The COVID-19 pandemic has reshaped the business landscape in unprecedented ways. Small businesses have encountered immense challenges and had to rapidly adapt to the changing circumstances. Between lock-ups, the need for additional precautions, staffing issues, supply issues … well, the hurdles have been substantial. I thought it was time to review what the impacts actually have been for Aussie small businesses. I’ve been doing SWOT analysis with my business coaching clients for decades, but I will say in all that time, interestingly, not one single client ever listed ‘global pandemic’ as a threat.
The Impact of COVID-19 on Small Businesses
1. Financial Struggles and Recovery Efforts
The COVID-19 pandemic rocked the financial foundations of many small businesses in Australia. With lockdowns (I call them lock-ups), restrictions, and reduced consumer spending, revenue streams were severely impacted. Businesses faced challenges such as halted operations, decreased foot traffic, and the inability to maintain pre-pandemic levels of sales. For clients who were in certain industries (like hospitality or tourism) the impact was even greater.
Small businesses were compelled to adopt various survival strategies to keep their doors open. These included applying for government assistance packages like JobKeeper, taking out emergency loans or grants, negotiating with suppliers and landlords for rent relief, and implementing cost-cutting measures. Establishing an online presence through e-commerce platforms also became critical, allowing businesses to pivot towards digital sales and reach a broader customer base, including those customers who were locked up at home.
2. Digital Transformation and E-commerce Opportunities
The pandemic accelerated the shift towards online business models and highlighted the importance of a strong digital presence. Businesses that already had a substantial online presence were at an advantage, while those lacking digital capabilities faced significant challenges.
Small business owners have learned the value of investing in technology and digital assets to ensure survival during these challenging times. From creating e-commerce websites and implementing contactless transactions to leveraging social media and digital marketing, digital transformation has become a necessity rather than an option.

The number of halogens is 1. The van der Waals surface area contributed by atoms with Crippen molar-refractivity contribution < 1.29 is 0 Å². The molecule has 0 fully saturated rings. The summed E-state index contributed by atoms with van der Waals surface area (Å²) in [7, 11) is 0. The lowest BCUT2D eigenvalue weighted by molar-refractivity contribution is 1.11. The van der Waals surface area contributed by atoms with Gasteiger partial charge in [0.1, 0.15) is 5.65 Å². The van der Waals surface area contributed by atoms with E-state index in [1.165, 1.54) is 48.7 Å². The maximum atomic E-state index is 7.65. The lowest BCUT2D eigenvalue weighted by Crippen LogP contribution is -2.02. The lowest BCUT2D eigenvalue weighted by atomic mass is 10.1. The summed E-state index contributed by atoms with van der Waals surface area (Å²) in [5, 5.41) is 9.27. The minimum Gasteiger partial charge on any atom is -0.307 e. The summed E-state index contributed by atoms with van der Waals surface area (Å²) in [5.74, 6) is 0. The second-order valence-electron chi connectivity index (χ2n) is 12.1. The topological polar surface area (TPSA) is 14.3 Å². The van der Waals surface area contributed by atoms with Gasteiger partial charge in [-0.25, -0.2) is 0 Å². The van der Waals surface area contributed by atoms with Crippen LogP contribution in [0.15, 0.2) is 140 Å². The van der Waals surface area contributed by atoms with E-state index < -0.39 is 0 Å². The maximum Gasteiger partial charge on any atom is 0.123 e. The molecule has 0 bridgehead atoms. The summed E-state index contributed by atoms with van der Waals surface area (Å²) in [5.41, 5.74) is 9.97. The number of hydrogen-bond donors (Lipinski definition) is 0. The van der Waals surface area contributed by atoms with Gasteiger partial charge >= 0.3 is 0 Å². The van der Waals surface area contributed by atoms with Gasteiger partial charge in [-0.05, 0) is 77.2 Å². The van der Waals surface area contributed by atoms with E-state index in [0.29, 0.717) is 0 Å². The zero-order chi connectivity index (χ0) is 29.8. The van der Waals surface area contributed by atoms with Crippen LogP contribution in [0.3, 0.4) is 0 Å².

There was a silver lining, however. The public generally accepted online sales more (reducing the need for expensive shop fronts and real estate) and myself, I found far more people were willing to meet with me on Zoom, alleviating the need for face-to-face meetings and expanding my client base to every state within Australia. Just as it helped me become a nationwide business coach, so many other businesses expanded their presence.
3. Evolving Workforce and Remote Operations
COVID-19 necessitated a rapid shift towards remote work and highlighted the importance of flexible work arrangements. Previously, some bosses thought staff would not work well from home, but on the whole, the Australian workforce proved them wrong. In fact, some staff were now working even longer hours, creating problems of burnout. To action working from home, many small businesses had to grapple with equipping their employees with the necessary tools and technology to work effectively. It was more than ‘take the laptop home’, you had to ensure a suitable workplace, manage cyber security and keep team engaged whilst in isolation.
4. Supply Chain Disruptions
Small businesses heavily rely on suppliers for inventory and raw materials. The global nature of the pandemic has resulted in widespread disruptions to supply chains, causing delays and increased costs. With border restrictions and reduced transportation options, small businesses have had to find alternative suppliers or face inventory shortages. Some have even shifted their focus to local sourcing and production to mitigate these challenges.
5. Shift in Consumer Behavior